Snowmobiling kind of flies under the radar in California. You just don’t seem to hear much about it.
And that’s kind of surprising considering the state’s 2,500 miles of groomed snowmobile trails spread across a dozen and a half distinct riding areas plus more areas that offer off-trail sledding.
Because sledding doesn’t seem to be on the majority of snowmobilers’ radars, there are not many crowds in most places.
Considering all that, we’re not quite sure how California seemingly slips by undetected.
No matter. The state is a great place to snowmobile with its own unique mountain ranges and snow conditions.
It’s just about 650 miles from where you can ride in northern California near the California/Oregon border to the Angeles and Los Padres national forests in the south. While you can’t ride from the north to the south non-stop on a snowmobile, there are dozens of riding areas scattered from one end of California to almost the other where you can ride.
Most snowmobiling is on the western slope of the famous Sierra Nevada (which is Spanish for Snowy Range) Range, which has a reputation for its deep snows. Some places in the state can get as much as 40 feet of snow.
There are swaths of riding areas spread from the northern border with Oregon to the central part of the state and pockets of riding everywhere else. You just have to do a bit of sleuthing to find them and then enjoy them. We’ve listed the most popular and best developed areas in this section. For example, we’ve listed the snowmobile area of Siskiyou County, home to 14,162-foot Mt. Shasta, but head to the Modoc National Forest website and you’ll read about the Medicine Lake Highlands, which offer 31 miles of groomed trails and the Doorknob Snowmobile Park. That seems to be a somewhat common theme in California—well-developed trail systems with a smaller riding area nearby.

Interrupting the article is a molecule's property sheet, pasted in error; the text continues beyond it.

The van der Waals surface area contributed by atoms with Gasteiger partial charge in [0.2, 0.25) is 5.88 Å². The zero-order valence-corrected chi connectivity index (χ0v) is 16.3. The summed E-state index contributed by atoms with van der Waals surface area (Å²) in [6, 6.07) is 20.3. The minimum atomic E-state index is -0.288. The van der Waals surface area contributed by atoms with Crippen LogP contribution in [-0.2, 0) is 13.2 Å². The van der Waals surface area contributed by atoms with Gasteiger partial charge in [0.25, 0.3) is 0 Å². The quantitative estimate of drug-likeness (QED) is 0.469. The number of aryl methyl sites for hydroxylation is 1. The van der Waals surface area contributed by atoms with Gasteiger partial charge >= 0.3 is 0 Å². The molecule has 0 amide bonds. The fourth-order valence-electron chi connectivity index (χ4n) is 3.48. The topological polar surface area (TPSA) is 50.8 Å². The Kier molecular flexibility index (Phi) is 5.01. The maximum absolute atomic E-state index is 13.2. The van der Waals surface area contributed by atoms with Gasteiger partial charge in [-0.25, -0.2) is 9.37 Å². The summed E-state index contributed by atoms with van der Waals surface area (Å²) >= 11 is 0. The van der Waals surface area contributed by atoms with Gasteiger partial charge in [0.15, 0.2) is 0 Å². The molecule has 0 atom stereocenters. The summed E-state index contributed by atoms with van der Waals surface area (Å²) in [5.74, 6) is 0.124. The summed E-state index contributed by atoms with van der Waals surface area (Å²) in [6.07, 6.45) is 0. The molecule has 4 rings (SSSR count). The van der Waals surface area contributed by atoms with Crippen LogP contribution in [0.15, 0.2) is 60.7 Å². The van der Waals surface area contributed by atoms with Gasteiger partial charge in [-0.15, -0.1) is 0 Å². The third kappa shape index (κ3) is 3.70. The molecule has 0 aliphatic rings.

A good website to check out for snowmobiling is the California OHV site—http://ohv.parks.ca.gov—which gives information on the sno-parks. The California-Nevada Snowmobile Association (www.csna.net) is another good source of information on riding in the state.
In listing the primary snowmobiling areas in California, we chose to list the name of the trailhead that serves the trail system or use the county in which the trailheads are located for easier referencing when trying to locate each area.